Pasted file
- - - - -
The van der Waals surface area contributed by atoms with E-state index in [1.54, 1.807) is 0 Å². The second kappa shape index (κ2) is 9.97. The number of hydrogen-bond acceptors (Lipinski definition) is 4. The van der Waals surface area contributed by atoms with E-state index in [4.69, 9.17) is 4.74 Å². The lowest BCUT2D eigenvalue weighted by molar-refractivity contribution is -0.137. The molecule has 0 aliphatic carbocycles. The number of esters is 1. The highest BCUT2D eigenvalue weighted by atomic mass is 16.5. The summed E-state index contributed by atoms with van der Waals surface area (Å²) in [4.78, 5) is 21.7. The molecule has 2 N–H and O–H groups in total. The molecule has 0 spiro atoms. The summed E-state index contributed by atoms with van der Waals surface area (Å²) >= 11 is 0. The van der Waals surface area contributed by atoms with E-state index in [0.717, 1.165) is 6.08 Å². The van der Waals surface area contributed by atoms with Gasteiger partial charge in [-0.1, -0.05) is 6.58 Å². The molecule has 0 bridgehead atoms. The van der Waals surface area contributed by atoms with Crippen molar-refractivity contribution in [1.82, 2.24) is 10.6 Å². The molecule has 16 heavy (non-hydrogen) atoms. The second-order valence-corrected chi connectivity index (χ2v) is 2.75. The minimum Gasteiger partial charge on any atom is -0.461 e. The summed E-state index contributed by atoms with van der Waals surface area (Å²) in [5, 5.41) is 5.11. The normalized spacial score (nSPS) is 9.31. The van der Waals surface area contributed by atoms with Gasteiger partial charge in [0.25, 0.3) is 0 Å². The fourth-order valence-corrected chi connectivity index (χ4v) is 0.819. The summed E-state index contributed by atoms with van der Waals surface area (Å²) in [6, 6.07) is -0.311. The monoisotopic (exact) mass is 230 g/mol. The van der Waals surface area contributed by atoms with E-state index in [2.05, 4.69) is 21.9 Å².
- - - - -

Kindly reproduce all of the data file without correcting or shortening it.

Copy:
The van der Waals surface area contributed by atoms with E-state index in [1.54, 1.807) is 0 Å². The second kappa shape index (κ2) is 9.97. The number of hydrogen-bond acceptors (Lipinski definition) is 4. The van der Waals surface area contributed by atoms with E-state index in [4.69, 9.17) is 4.74 Å². The lowest BCUT2D eigenvalue weighted by molar-refractivity contribution is -0.137. The molecule has 0 aliphatic carbocycles. The number of esters is 1. The highest BCUT2D eigenvalue weighted by atomic mass is 16.5. The summed E-state index contributed by atoms with van der Waals surface area (Å²) in [4.78, 5) is 21.7. The molecule has 2 N–H and O–H groups in total. The molecule has 0 spiro atoms. The summed E-state index contributed by atoms with van der Waals surface area (Å²) >= 11 is 0. The van der Waals surface area contributed by atoms with E-state index in [0.717, 1.165) is 6.08 Å². The van der Waals surface area contributed by atoms with Gasteiger partial charge in [-0.1, -0.05) is 6.58 Å². The molecule has 0 bridgehead atoms. The van der Waals surface area contributed by atoms with Crippen molar-refractivity contribution in [1.82, 2.24) is 10.6 Å². The molecule has 16 heavy (non-hydrogen) atoms. The second-order valence-corrected chi connectivity index (χ2v) is 2.75. The minimum Gasteiger partial charge on any atom is -0.461 e. The summed E-state index contributed by atoms with van der Waals surface area (Å²) in [5, 5.41) is 5.11. The normalized spacial score (nSPS) is 9.31. The van der Waals surface area contributed by atoms with Gasteiger partial charge in [0.25, 0.3) is 0 Å². The fourth-order valence-corrected chi connectivity index (χ4v) is 0.819. The summed E-state index contributed by atoms with van der Waals surface area (Å²) in [6, 6.07) is -0.311. The monoisotopic (exact) mass is 230 g/mol. The van der Waals surface area contributed by atoms with E-state index in [2.05, 4.69) is 21.9 Å².